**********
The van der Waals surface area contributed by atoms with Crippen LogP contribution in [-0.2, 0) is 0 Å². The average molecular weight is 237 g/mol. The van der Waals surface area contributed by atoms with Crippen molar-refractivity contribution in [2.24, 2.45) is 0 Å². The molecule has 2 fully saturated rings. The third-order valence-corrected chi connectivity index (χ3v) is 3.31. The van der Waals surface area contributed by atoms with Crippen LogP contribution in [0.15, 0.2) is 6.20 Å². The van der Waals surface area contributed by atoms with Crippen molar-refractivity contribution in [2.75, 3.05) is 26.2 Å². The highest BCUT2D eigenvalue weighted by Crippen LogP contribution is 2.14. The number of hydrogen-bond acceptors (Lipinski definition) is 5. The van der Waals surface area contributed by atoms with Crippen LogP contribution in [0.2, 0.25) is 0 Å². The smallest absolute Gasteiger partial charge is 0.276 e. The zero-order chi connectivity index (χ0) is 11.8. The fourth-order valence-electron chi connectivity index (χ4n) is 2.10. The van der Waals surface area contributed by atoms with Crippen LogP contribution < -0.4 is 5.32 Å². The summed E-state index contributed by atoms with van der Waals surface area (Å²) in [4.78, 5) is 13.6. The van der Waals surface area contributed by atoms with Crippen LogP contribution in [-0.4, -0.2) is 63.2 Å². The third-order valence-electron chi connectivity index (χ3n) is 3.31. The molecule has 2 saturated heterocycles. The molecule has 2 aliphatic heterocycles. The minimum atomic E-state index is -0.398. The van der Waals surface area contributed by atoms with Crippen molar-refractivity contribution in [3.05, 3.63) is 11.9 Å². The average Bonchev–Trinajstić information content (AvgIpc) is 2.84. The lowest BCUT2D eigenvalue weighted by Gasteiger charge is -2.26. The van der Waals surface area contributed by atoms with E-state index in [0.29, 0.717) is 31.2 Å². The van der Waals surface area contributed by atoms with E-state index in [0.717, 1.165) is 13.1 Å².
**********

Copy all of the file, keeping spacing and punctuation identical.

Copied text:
The van der Waals surface area contributed by atoms with Crippen LogP contribution in [-0.2, 0) is 0 Å². The average molecular weight is 237 g/mol. The van der Waals surface area contributed by atoms with Crippen molar-refractivity contribution in [2.24, 2.45) is 0 Å². The molecule has 2 fully saturated rings. The third-order valence-corrected chi connectivity index (χ3v) is 3.31. The van der Waals surface area contributed by atoms with Crippen LogP contribution in [0.15, 0.2) is 6.20 Å². The van der Waals surface area contributed by atoms with Crippen molar-refractivity contribution in [2.75, 3.05) is 26.2 Å². The highest BCUT2D eigenvalue weighted by Crippen LogP contribution is 2.14. The number of hydrogen-bond acceptors (Lipinski definition) is 5. The van der Waals surface area contributed by atoms with Crippen LogP contribution in [0.2, 0.25) is 0 Å². The smallest absolute Gasteiger partial charge is 0.276 e. The zero-order chi connectivity index (χ0) is 11.8. The fourth-order valence-electron chi connectivity index (χ4n) is 2.10. The van der Waals surface area contributed by atoms with Crippen LogP contribution < -0.4 is 5.32 Å². The summed E-state index contributed by atoms with van der Waals surface area (Å²) in [4.78, 5) is 13.6. The van der Waals surface area contributed by atoms with Crippen LogP contribution in [-0.4, -0.2) is 63.2 Å². The third-order valence-electron chi connectivity index (χ3n) is 3.31. The molecule has 2 saturated heterocycles. The molecule has 2 aliphatic heterocycles. The minimum atomic E-state index is -0.398. The van der Waals surface area contributed by atoms with Crippen molar-refractivity contribution in [3.05, 3.63) is 11.9 Å². The average Bonchev–Trinajstić information content (AvgIpc) is 2.84. The lowest BCUT2D eigenvalue weighted by Gasteiger charge is -2.26. The van der Waals surface area contributed by atoms with E-state index in [0.29, 0.717) is 31.2 Å². The van der Waals surface area contributed by atoms with E-state index in [0.717, 1.165) is 13.1 Å².